While standing in the Ross Street parking lot a few Saturdays ago, I was not expecting to see a real-life wildlife thriller unfold in the sky above me.
The drama started with a frantic series of osprey distress calls coming from the direction of the old railway crossing at Marine Drive. I knew this was the site of an active osprey nest containing at least one tiny baby. As I looked up from the busy Saturday farm market, a screaming osprey flew into view from the direction of the nest and sailed right over my head.
At first I was puzzled, I couldn’t see what was causing the alarm. Then looking up, way up, I spotted a high-flying bald eagle slowly patrolling through the airspace above the osprey nest.
As the eagle flew lower, the still-screaming adult osprey strained to gain altitude. Then another osprey appeared on the scene. It landed at the nest containing the helpless nestling. Most likely it was the screaming osprey’s mate responding to a call for help.
Gaining the advantage of superior altitude, the high-flying osprey took a position above the eagle and began a series of plunge-dives aimed directly at the would be nest-robber. While I have seen ospreys dive for fish countless times, this attack on an eagle was a first for me. Eagles are much bigger birds than ospreys, about three times their body weight, so initiating an aerial duel with an eagle is an extreme measure.
At the last moment before the plunging osprey made contact, the eagle flipped over on its back while brandishing its bright yellow feet equipped with two sets of formidable claws. Instantly the osprey aborted the dive and pulled upward in the sky. Again and again, the still-screaming osprey dove at the eagle and each time the eagle countered by rolling upside-down with readied talons. Mesmerized, I lost count of the attacks and responses but eventually the eagle set its flight path away from the nest and the defending osprey joined its family at the nest.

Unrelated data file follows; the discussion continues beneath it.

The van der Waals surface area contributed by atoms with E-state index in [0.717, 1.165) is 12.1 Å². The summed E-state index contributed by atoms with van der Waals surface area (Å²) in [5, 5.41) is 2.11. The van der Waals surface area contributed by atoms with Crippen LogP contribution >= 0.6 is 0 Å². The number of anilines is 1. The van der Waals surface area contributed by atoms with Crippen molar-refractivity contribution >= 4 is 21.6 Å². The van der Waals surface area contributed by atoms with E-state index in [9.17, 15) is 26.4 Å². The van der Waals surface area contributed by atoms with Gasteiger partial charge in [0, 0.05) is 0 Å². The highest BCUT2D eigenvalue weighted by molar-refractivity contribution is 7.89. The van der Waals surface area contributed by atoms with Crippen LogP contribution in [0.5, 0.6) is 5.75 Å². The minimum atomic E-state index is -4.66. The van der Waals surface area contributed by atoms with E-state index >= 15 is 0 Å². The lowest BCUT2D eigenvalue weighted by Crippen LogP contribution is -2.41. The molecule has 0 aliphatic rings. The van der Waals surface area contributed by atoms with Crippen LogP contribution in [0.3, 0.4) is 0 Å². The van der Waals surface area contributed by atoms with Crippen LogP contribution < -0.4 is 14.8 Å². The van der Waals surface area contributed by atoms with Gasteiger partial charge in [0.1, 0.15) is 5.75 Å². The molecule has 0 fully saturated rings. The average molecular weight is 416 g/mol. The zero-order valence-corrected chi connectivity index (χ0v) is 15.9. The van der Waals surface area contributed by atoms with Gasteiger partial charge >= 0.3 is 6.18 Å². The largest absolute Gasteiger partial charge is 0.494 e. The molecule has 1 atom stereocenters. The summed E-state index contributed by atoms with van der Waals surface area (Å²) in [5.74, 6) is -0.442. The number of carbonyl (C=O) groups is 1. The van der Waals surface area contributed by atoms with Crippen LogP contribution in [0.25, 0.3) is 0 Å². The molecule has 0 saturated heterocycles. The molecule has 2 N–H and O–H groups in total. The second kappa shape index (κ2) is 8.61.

Perhaps because I was sensitized to pay more attention to screaming ospreys, a few days later I saw similar osprey-eagle encounter at another osprey nest along the Trans-Canada Highway near Centenoka Mall. Again, the parent’s high-risk aerial defence maneuvers appeared to save the baby ospreys.
While fledgling ospreys may be infrequent meals for eagles, stealing fish from ospreys is an everyday occurrence often seen from the wharf. If you notice an osprey over the lake follow with your eyes as it hunts. If the bird starts to hover, get ready to see it plummet into the lake, and then fly up hastily carrying a fish towards shore. Keep watching! Quite often, an eagle also is tracking the successful osprey and may give chase with the hope of forcing the osprey to drop its catch. If this tactic is successful, the eagle then circles back to pluck the fish from the water – an easy meal. Scientists have a colourful word for this behaviour – kleptoparasitism – routinely stealing food from another species.
Actual predation by bald eagles on adult ospreys appears to be an unusual event occasionally resulting from these risky encounters.
Two days after watching the Marine Park osprey successfully defend its young, I stopped by the Nature House to a look at the nest through a spotting scope. I was relieved to see the baby osprey still standing and protected from the blistering mid-day sun by its parent’s outspread wings.
While bird-watching often includes making daily lists of species seen or heard, looking for interesting bird behaviours offers limitless opportunity to see birds in new ways here in the Shuswap.
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